Seroprevalence of anti-SARS-CoV-2 IgG among healthcare workers of a large university hospital in Milan, Lombardy, Italy: A cross-sectional study

Research output: Contribution to journalArticlepeer-review


Objectives To assess the seroprevalence of anti-SARS-CoV-2 IgG among health careworkers (HCWs) in our university hospital and verify the risk of acquiring the infection according to work area. Design Cross-sectional study. Setting Monocentric, Italian, third-level university hospital. Participants All the employees of the hospital on a voluntary base, for a total of 4055 participants among 4572 HCWs (88.7%). Primary and secondary outcome measures Number of anti-SARS-CoV-2 positive serology according to working area. Association of anti-SARS-CoV-2 positive serology to selected variables (age, gender, country of origin, body mass index, smoking, symptoms and contact with confirmed cases). Results From 27 April 2020 to 12 June 2020, 4055 HCWs were tested and 309 (7.6%) had a serological positive test. No relevant difference was found between men and women (8.3% vs 7.3%, p=0.3), whereas a higher prevalence was observed among foreign-born workers (27/186, 14.5%, p<0.001), employees younger than 30 (64/668, 9.6%, p=0.02) or older than 60 years (38/383, 9.9%, p=0.02) and among healthcare assistants (40/320, 12.5%, p=0.06). Working as frontline HCWs was not associated with an increased frequency of positive serology (p=0.42). A positive association was found with presence and number of symptoms (p<0.001). The symptoms most frequently associated with a positive serology were taste and smell alterations (OR 4.62, 95% CI: 2.99 to 7.15) and fever (OR 4.37, 95% CI: 3.11 to 6.13). No symptoms were reported in 84/309 (27.2%) HCWs with positive IgG levels. Declared exposure to a suspected/confirmed case was more frequently associated (p<0.001) with positive serology when the contact was a family member (19/94, 20.2%) than a patient or colleague (78/888, 8.8%). Conclusions SARS-CoV-2 infection occurred undetected in a large fraction of HCWs and it was not associated with working in COVID-19 frontline areas. Beyond the hospital setting, exposure within the community represents an additional source of infection for HCWs.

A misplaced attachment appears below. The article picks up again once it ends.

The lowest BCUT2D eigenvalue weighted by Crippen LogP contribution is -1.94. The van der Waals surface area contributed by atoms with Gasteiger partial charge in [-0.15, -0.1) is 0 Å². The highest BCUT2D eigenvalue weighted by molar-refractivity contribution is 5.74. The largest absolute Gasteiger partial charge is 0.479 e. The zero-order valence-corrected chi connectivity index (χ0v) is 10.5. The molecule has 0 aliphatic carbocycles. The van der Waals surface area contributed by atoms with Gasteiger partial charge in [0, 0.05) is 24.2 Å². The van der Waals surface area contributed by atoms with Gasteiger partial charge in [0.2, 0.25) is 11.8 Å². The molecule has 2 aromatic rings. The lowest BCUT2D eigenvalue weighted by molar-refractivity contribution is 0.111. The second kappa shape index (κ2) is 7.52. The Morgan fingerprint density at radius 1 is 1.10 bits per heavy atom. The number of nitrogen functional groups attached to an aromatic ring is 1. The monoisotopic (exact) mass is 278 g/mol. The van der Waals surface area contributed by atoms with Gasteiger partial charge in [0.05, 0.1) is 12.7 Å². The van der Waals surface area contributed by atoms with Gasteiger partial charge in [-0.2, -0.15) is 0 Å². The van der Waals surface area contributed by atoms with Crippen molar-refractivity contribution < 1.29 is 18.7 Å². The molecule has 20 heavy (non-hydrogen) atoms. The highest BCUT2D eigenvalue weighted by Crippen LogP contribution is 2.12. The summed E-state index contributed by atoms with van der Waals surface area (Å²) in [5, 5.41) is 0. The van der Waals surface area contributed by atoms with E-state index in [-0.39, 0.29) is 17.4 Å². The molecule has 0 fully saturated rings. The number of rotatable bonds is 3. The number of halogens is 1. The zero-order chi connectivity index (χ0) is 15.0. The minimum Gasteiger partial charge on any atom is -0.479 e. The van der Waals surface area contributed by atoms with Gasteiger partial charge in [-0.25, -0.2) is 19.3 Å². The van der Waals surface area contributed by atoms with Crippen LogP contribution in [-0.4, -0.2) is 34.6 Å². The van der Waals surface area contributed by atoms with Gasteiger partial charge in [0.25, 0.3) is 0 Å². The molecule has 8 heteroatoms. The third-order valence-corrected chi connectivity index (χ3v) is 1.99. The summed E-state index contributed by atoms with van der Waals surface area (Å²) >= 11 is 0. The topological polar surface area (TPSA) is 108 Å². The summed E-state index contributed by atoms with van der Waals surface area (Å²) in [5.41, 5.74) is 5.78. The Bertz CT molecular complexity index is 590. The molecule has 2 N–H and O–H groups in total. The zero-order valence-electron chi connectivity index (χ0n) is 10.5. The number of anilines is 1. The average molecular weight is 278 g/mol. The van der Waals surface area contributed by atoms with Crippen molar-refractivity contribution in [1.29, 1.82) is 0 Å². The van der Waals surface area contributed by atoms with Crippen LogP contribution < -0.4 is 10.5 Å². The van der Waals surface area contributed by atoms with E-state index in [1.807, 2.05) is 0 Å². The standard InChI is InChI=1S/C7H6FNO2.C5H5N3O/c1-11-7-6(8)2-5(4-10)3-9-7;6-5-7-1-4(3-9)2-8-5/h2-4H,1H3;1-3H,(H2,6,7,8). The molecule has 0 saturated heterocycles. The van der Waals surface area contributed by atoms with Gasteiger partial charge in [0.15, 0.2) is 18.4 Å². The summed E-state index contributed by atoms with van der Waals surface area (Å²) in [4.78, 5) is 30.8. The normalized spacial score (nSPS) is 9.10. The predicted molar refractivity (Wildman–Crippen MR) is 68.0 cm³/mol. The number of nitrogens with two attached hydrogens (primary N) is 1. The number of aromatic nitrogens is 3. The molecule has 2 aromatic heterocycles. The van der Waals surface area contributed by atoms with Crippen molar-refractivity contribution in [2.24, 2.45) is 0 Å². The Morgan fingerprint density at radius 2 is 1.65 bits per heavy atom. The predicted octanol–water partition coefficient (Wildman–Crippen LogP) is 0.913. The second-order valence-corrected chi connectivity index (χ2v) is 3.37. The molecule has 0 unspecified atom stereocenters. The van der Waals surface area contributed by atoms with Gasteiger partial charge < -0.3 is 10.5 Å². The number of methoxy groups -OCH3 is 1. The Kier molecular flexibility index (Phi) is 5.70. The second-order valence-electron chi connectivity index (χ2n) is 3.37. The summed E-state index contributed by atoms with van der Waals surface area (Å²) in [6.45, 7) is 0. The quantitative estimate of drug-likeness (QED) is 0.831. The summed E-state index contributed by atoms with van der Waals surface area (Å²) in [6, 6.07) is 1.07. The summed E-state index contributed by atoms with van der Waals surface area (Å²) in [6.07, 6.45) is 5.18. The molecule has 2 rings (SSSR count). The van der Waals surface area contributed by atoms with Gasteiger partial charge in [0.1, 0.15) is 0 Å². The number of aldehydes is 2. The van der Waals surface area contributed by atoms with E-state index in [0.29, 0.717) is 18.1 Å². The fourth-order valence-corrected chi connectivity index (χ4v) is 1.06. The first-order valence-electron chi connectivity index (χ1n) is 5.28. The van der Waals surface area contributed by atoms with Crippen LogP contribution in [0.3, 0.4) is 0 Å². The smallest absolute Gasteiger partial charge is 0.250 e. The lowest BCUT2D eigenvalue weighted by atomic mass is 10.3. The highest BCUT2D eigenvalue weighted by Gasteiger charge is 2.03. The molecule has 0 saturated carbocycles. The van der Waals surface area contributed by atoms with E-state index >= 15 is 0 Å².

Original languageEnglish
Article numbere047216
JournalBMJ Open
Issue number2
Publication statusPublished - Feb 22 2021


  • Diagnostic microbiology
  • Occupational & industrial medicine
  • Public health
  • Virology

ASJC Scopus subject areas

  • Medicine(all)


Dive into the research topics of 'Seroprevalence of anti-SARS-CoV-2 IgG among healthcare workers of a large university hospital in Milan, Lombardy, Italy: A cross-sectional study'. Together they form a unique fingerprint.

Cite this